It appears that AMD is ready to get serious about its ongoing motherboard pricing problem, and finally deliver cheaper motherboards for its latest Ryzen 7000 Zen 4 AM5 processors. According to HKEPC, AMD is preparing two versions of an upcoming A620 motherboard chipset, aimed at budget-minded consumers.
The current entry-level AM5 motherboards use the B650 chipset with standard PCIe 4.0 support for graphics and NVMe storage. Stepping up to the B650 Extreme gets you native PCIe 5.0 support. Taking a quick trip over to Newegg, we see that the least-expensive B650 motherboard is the Gigabyte B650M DS3H, (opens in new tab) priced at $159.99. The next-cheapest is the ASRock B650M PG Riptide WiFi, (opens in new tab) with a price tag of $174.99.
There will be two versions of the AMD A620 chip, the "Promontory 21" chip will be used at the beginning, and the new A620 chip (Promontory 22 ??) will be launched later with the same specifications.January 30, 2023
A620 motherboards could push prices closer to the $125 mark that AMD first mentioned during the announcement of the Ryzen 7000 processor platform. HKEPC reports that the first A620 chip is codenamed Promontory 21. Later, AMD will switch to Promontory 22, which will have the same hardware specifications as its predecessor. We don’t know why AMD intends to launch two feature-identical versions of the A620. But, it could be that the latter is cheaper to produce but won’t be available in time to meet AMD’s launch window.
Given AMD’s need to hit lower price points, it seems likely the A620 will be a PCIe 4.0-only chipset. This would allow AMD’s partners to design motherboards with fewer layers (as the additional layers to support PCIe 5.0 would be unnecessary) to keep costs down. However, buyers of future A620 motherboards won’t be able to escape the added cost of DDR5 memory, versus the far-cheaper DDR4 memory that's supported by rival Intel platforms. AMD is DDR5-exclusive with all its 600-Series Ryzen 7000 chipsets.
A620 motherboards should find their way into the retail market shortly, as Eurasian Economic Commission listings revealed the following motherboards earlier this month, according to Videocardz.
- Asus TUF GAMING A620M-PLUS D5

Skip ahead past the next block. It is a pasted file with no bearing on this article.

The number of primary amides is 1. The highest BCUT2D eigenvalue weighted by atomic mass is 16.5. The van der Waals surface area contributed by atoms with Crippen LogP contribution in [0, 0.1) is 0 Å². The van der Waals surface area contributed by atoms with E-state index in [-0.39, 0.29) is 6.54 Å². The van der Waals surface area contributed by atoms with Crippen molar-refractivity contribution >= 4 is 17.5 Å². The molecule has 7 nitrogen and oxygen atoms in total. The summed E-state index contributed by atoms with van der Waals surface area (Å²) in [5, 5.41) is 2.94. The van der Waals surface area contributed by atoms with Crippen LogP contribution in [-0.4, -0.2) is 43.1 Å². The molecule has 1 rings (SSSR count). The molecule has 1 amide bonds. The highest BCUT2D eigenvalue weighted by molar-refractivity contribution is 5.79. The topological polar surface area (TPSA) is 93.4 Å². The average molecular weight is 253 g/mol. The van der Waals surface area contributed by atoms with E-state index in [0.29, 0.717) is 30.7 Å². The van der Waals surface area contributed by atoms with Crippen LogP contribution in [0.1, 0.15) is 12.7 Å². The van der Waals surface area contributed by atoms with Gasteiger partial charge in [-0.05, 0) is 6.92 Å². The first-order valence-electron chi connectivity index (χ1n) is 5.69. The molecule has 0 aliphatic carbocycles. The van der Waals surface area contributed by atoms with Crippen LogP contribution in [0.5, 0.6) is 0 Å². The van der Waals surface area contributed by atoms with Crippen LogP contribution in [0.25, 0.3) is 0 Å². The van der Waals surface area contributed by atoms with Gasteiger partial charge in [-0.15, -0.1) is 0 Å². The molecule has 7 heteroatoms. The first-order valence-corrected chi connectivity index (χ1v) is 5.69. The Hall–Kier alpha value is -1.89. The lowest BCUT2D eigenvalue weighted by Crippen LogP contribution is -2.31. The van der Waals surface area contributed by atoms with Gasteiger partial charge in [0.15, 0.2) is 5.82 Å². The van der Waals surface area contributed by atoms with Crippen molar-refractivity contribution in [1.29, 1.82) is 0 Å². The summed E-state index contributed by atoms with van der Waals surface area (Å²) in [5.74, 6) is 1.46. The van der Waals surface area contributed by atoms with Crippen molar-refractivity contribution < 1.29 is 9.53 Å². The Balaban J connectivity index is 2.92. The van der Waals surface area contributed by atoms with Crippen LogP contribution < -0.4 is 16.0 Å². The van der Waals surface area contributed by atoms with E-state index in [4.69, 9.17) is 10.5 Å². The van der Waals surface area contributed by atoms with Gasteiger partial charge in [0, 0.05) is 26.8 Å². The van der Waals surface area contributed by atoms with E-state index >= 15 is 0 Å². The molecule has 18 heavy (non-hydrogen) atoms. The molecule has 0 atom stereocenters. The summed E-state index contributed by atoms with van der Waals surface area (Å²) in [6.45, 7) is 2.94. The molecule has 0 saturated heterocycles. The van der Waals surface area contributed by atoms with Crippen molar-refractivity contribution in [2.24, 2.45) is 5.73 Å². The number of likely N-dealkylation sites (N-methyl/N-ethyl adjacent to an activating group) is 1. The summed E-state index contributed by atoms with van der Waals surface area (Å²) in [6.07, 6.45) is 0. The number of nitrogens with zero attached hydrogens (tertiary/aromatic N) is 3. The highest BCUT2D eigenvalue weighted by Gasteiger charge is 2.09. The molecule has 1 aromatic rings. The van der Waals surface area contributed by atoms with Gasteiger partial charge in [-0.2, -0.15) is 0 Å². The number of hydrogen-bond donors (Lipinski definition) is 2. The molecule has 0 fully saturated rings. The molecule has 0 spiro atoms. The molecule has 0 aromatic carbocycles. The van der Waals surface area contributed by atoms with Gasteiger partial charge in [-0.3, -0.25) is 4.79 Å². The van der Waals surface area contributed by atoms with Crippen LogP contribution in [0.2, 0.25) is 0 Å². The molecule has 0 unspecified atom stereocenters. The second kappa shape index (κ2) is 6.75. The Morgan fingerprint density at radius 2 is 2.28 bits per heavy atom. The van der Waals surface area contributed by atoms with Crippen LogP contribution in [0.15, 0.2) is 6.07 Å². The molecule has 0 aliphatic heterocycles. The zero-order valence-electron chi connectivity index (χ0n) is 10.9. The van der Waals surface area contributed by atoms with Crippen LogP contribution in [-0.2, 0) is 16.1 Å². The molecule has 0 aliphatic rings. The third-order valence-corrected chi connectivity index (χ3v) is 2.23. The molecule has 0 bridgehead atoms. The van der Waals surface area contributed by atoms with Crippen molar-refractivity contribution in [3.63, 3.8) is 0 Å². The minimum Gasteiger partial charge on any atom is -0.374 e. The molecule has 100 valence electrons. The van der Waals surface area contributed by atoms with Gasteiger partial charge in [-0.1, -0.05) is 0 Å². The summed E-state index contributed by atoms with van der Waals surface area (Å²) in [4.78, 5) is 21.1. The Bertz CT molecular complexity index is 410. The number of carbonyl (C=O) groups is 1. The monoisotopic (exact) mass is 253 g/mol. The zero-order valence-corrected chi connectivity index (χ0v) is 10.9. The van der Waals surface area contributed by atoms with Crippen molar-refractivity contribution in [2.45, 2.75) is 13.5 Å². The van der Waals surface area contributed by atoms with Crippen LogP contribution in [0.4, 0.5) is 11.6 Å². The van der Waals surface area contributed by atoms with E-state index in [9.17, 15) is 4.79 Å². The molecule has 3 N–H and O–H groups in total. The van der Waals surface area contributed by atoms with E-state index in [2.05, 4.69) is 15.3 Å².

- Gigabyte A620M D3H
- Gigabyte A620M DS3H
- Gigabyte A620M S2H
- Gigabyte A620M H
- Gigabyte A620M K
These motherboards represent just a tiny trickle of what will likely become a larger stream of A620 motherboards that will come our way in the months ahead.
The cheapest AM5 processor in AMD’s arsenal to pair with the A620 is the Ryzen 5 7600, which has an MSRP of $229 (its Ryzen 5 7600X counterpart retails for $249) and comes bundled with a free digital download of Star Wars: Jedi Survivor.
That board still runs and is running a 5800x today.
The worst part of the pricing problems AMD are suffering with Zen 4 comes from DDR5 memory. Due to it being so new and, at this point, overly expensive almost everywhere.
This is not much an issue on the high end. If you are willing to spend thousands of dollars, it doesn't mater that much to spend a couple hundred more for DDR5 memory.
But in the mid/low end, where the Ryzen 5 and this new A620 chipset is expected to live, the difference from going DDR4 or DDR5 is, as of today, a killer, as the premium you must pay for DDR 5 can easily go instead to a beefier processor on Intel side which still support DDR4 on their latest Raptor Lake CPUs.
Unfortunately DDR5 will always be more expensive than DDR4 because of the complexity of producing DDR5. It's worth noting that Newegg and I believe Best Buy were doing some AM5 packages where when you bought a mobo they include 16 MB of DDR5 DRAM. While it was not the fastest speed DRAM it was still a good deal cost wise and name brand DRAM that more than met the 7000 series CPU needs.
This will also apply to Meteor Lake for Intel next time around. Releasing this year IIRC. Then the value prospect might be a little closer.